Tuesday, July 25, 2006

South Bend Equality Supporters Not Going Away

Although the South Bend Common Council narrowly defeated a gay rights ordinance earlier this month, supporters of the ordinance from South Bend Equality tell council members that they're not going away. Wearing buttons that read "Still Not Protected", about 20 supporters gathered at Monday night's meeting to express their disappointment with the council's 5-4 vote against the adoption of the human rights ordinance. The South Bend Tribune's Jamie Loo writes about what supporters had to say during the council's privilege of the floor:

Mishawaka resident David Carter, who owns property in South Bend, said the council's decision on this issue is "egregious." Discrimination against gays in employment, housing and education is still happening as well as gay bashing in the city. Carter said he has a friend in South Bend who was severely beaten for being gay.

"Council members (Charlotte) Pfeifer, (Roland) Kelly, (Ann) Puzzello and (Al) Kirsits, your vote was just, proper and the right thing to do. I leave you with two words: Thank you," Carter said. "Council members (Derek) Dieter, (David) Varner, (Erv) Kuspa, (Timothy) Rouse and (Karen) White, no matter how you try to explain your vote, the fact is you voted in favor of wrongful discrimination against gay people.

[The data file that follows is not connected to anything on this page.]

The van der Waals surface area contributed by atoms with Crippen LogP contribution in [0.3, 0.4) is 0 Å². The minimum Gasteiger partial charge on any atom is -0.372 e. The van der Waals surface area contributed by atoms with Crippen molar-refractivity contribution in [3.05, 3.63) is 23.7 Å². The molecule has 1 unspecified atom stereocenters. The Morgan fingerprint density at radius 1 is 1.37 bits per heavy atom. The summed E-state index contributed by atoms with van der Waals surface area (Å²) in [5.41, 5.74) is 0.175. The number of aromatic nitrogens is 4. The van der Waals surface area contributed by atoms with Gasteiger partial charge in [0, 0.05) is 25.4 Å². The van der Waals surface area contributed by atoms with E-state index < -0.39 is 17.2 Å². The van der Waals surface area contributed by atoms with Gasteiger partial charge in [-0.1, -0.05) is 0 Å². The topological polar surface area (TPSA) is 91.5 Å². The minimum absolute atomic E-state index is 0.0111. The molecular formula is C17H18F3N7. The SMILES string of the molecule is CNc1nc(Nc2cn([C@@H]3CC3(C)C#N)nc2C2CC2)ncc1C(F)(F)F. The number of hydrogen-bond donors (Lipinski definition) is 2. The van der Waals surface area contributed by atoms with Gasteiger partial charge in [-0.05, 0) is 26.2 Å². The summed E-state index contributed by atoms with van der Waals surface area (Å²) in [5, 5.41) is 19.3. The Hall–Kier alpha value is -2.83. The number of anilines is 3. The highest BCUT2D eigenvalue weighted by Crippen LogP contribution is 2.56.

"You have sent a message that it's OK to discriminate and sent a signal that it's OK to assault gay people. I leave you with three words: Shame on you."

Council President Rouse, D-at large, answered Carter's strong words immediately after Carter left the lectern.

"We need to make it clear that this body will not stand for personal attacks against anyone sitting here," Rouse said. "If that's what you intend to do, you need to cease and desist."

"It's not an attack, this is fact," Carter said from his seat.

Robert Holmer said when he discussed his support for the ordinance at his workplace, Wal-Mart, one of his co-workers became uncomfortable. The employee reported him to a manager and said Holmer seemed to have "gay tendencies." Holmer, who is heterosexual, said Wal-Mart protects employees from sexual orientation discrimination. But if he worked anywhere else in the city, Holmer said he could've lost his job because of his co-worker's complaint.

Redman thanked all of the council members for their hard work on the issue, particularly Pfeifer and Kelly for sponsoring the ordinance. As a child, her mother taught her that "anything that is worthwhile is worth fighting for," she said. Redman said it's sad gays have to fight for the right to be treated fairly."But I would add too that if it takes a fight, then that's what my mom taught me to do. And that's what I will have to continue to do. So thank you, all of you, for all your hard work. I'd like to tell you that it's over," she said "But I'm afraid I don't think it is yet."

"Is there another (speaker)," Rouse asked looking into the audience in council chambers.The question was met with silence, then Rouse slamming the

"Council is adjourned," he said.

1 comment:

Anonymous said...

Heaven forbid that a council member is called on the carpet for their vote. Do they think they are immune to verbal attack? If so, then they are not suitable for public office where public policy is discussed and voted on!